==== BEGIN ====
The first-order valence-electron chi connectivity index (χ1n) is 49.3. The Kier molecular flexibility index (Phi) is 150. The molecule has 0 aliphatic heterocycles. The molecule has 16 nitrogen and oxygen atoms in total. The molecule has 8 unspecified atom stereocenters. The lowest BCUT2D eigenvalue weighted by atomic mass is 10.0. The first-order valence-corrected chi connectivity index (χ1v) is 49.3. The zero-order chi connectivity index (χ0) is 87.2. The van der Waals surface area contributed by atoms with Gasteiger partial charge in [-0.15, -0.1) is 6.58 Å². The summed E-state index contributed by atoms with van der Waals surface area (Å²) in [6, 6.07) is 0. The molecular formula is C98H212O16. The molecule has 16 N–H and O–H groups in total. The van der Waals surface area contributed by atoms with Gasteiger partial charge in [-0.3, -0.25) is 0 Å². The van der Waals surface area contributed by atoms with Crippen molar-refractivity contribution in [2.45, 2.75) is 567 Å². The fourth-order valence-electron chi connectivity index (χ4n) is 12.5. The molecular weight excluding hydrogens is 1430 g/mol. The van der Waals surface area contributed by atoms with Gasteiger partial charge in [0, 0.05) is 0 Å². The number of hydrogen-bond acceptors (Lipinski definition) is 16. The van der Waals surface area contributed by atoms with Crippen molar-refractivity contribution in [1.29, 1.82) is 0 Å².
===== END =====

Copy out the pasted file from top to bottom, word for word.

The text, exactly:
The first-order valence-electron chi connectivity index (χ1n) is 49.3. The Kier molecular flexibility index (Phi) is 150. The molecule has 0 aliphatic heterocycles. The molecule has 16 nitrogen and oxygen atoms in total. The molecule has 8 unspecified atom stereocenters. The lowest BCUT2D eigenvalue weighted by atomic mass is 10.0. The first-order valence-corrected chi connectivity index (χ1v) is 49.3. The zero-order chi connectivity index (χ0) is 87.2. The van der Waals surface area contributed by atoms with Gasteiger partial charge in [-0.15, -0.1) is 6.58 Å². The summed E-state index contributed by atoms with van der Waals surface area (Å²) in [6, 6.07) is 0. The molecular formula is C98H212O16. The molecule has 16 N–H and O–H groups in total. The van der Waals surface area contributed by atoms with Gasteiger partial charge in [-0.3, -0.25) is 0 Å². The van der Waals surface area contributed by atoms with Crippen molar-refractivity contribution in [2.45, 2.75) is 567 Å². The fourth-order valence-electron chi connectivity index (χ4n) is 12.5. The molecular weight excluding hydrogens is 1430 g/mol. The van der Waals surface area contributed by atoms with Gasteiger partial charge in [0, 0.05) is 0 Å². The number of hydrogen-bond acceptors (Lipinski definition) is 16. The van der Waals surface area contributed by atoms with Crippen molar-refractivity contribution in [1.29, 1.82) is 0 Å².